So there you have it.  Changes.  The more things change, the more they stay the same.  New (but somehow old) fly shop and guide service, and new and exciting opportunities with a company that shares a common vision for American tenkara.  My tenkara has not changed, has not faltered.  My love for wild trout and lonely canyons is the same.  The same shining moon keeps looking down.

Wednesday, October 7, 2015

Fins and Fur

The first time I hiked up this trail in search of small game and trout was nearly 40 years ago.  It wasn’t even wilderness back then.  I had a single shot Stevens .410 shotgun on my shoulder, an Eagle Claw Trailmaster rod in my pack, and two cans of Vienna sausages for lunch, with visions of squirrels, grouse, snowshoe hares, and brook trout spinning around my head.  Things really haven’t changed all that much.  Old habits die hard.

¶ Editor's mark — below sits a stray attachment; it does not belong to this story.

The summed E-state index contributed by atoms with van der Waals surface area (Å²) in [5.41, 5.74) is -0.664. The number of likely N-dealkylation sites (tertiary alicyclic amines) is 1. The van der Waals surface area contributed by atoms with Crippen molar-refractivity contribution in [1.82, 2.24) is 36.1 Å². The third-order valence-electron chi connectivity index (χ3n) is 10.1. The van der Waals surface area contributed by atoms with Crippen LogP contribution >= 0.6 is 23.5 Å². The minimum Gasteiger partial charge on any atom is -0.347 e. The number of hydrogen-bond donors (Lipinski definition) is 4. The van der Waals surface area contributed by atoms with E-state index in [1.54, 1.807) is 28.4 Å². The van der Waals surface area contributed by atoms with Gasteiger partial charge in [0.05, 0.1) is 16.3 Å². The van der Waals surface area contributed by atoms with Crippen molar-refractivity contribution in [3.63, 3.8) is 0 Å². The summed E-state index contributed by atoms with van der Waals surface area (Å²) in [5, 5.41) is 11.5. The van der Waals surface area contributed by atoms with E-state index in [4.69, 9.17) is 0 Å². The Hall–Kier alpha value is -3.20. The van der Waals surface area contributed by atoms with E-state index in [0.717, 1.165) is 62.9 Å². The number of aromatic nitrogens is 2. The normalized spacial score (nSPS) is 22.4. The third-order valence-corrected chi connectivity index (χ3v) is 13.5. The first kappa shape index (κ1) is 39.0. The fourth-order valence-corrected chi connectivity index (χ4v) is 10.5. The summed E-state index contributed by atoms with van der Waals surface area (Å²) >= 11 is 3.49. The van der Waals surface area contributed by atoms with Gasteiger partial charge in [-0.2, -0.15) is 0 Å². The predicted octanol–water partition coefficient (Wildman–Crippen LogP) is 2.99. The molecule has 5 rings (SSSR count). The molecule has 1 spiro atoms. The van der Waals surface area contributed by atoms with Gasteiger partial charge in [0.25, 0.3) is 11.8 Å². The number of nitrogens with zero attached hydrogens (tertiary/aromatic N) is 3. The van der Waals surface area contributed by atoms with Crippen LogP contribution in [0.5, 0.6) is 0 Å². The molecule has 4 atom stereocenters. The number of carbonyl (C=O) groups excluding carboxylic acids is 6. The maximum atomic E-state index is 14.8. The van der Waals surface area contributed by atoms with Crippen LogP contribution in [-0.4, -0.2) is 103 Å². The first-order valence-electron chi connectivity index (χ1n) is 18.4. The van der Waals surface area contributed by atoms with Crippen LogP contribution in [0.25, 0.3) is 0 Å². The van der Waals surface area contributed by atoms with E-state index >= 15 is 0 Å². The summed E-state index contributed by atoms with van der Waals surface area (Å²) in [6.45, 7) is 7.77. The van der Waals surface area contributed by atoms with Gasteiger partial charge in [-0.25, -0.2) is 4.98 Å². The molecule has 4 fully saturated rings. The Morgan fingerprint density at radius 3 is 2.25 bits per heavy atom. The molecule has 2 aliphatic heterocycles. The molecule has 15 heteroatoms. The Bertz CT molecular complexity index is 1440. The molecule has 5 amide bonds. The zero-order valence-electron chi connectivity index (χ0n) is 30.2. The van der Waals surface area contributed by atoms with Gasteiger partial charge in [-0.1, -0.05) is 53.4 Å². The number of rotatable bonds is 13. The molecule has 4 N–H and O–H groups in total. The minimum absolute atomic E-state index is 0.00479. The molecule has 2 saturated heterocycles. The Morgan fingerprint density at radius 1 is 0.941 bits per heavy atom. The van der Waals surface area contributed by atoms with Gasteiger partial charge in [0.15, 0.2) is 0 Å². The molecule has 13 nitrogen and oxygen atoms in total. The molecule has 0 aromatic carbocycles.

This year marked the sixth annual weekend that my group of friends gather for an extended backpack weekend devoted to small game hunting and fly fishing in remote Colorado wilderness.  It’s especially rewarding because it’s the very same country I’ve been hunting, fishing, and backpacking in nearly all my life.  It’s my home away from home, my stomping grounds.

We always take this trip the first full weekend of October.  It’s a week after the close of big game archery season and a week before the beginning of the first combined rifle big game season.  It also coincides most years with the full color of the changing aspens.  The days are warm and the nights are crisp.  It’s perfect.